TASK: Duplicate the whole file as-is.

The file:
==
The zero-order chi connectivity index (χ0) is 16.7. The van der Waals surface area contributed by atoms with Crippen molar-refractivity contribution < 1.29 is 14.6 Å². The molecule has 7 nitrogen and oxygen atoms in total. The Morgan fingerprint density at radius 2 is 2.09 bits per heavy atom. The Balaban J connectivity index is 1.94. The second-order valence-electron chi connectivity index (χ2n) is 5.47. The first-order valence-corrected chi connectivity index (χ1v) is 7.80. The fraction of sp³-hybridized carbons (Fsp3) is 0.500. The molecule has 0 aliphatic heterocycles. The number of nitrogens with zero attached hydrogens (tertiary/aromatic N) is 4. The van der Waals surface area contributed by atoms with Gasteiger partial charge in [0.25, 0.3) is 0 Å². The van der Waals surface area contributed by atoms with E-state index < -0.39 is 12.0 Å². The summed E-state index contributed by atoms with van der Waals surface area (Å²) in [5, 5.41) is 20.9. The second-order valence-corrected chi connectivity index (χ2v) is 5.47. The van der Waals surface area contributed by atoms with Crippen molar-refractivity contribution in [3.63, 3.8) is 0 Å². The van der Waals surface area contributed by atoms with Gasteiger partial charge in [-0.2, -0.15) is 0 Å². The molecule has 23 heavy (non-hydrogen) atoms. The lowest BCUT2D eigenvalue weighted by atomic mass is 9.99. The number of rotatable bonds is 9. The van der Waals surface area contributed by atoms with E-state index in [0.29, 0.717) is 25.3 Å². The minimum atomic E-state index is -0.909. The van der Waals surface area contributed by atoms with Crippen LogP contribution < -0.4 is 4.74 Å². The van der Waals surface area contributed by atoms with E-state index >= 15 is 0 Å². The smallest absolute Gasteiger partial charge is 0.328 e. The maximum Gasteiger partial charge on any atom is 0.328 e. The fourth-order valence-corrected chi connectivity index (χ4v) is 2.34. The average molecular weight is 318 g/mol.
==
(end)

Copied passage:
The zero-order chi connectivity index (χ0) is 16.7. The van der Waals surface area contributed by atoms with Crippen molar-refractivity contribution < 1.29 is 14.6 Å². The molecule has 7 nitrogen and oxygen atoms in total. The Morgan fingerprint density at radius 2 is 2.09 bits per heavy atom. The Balaban J connectivity index is 1.94. The second-order valence-electron chi connectivity index (χ2n) is 5.47. The first-order valence-corrected chi connectivity index (χ1v) is 7.80. The fraction of sp³-hybridized carbons (Fsp3) is 0.500. The molecule has 0 aliphatic heterocycles. The number of nitrogens with zero attached hydrogens (tertiary/aromatic N) is 4. The van der Waals surface area contributed by atoms with Gasteiger partial charge in [0.25, 0.3) is 0 Å². The van der Waals surface area contributed by atoms with E-state index < -0.39 is 12.0 Å². The summed E-state index contributed by atoms with van der Waals surface area (Å²) in [5, 5.41) is 20.9. The second-order valence-corrected chi connectivity index (χ2v) is 5.47. The van der Waals surface area contributed by atoms with Crippen molar-refractivity contribution in [3.63, 3.8) is 0 Å². The van der Waals surface area contributed by atoms with Gasteiger partial charge in [-0.2, -0.15) is 0 Å². The molecule has 23 heavy (non-hydrogen) atoms. The lowest BCUT2D eigenvalue weighted by atomic mass is 9.99. The number of rotatable bonds is 9. The van der Waals surface area contributed by atoms with E-state index in [0.29, 0.717) is 25.3 Å². The minimum atomic E-state index is -0.909. The van der Waals surface area contributed by atoms with Crippen LogP contribution < -0.4 is 4.74 Å². The van der Waals surface area contributed by atoms with E-state index >= 15 is 0 Å². The smallest absolute Gasteiger partial charge is 0.328 e. The maximum Gasteiger partial charge on any atom is 0.328 e. The fourth-order valence-corrected chi connectivity index (χ4v) is 2.34. The average molecular weight is 318 g/mol.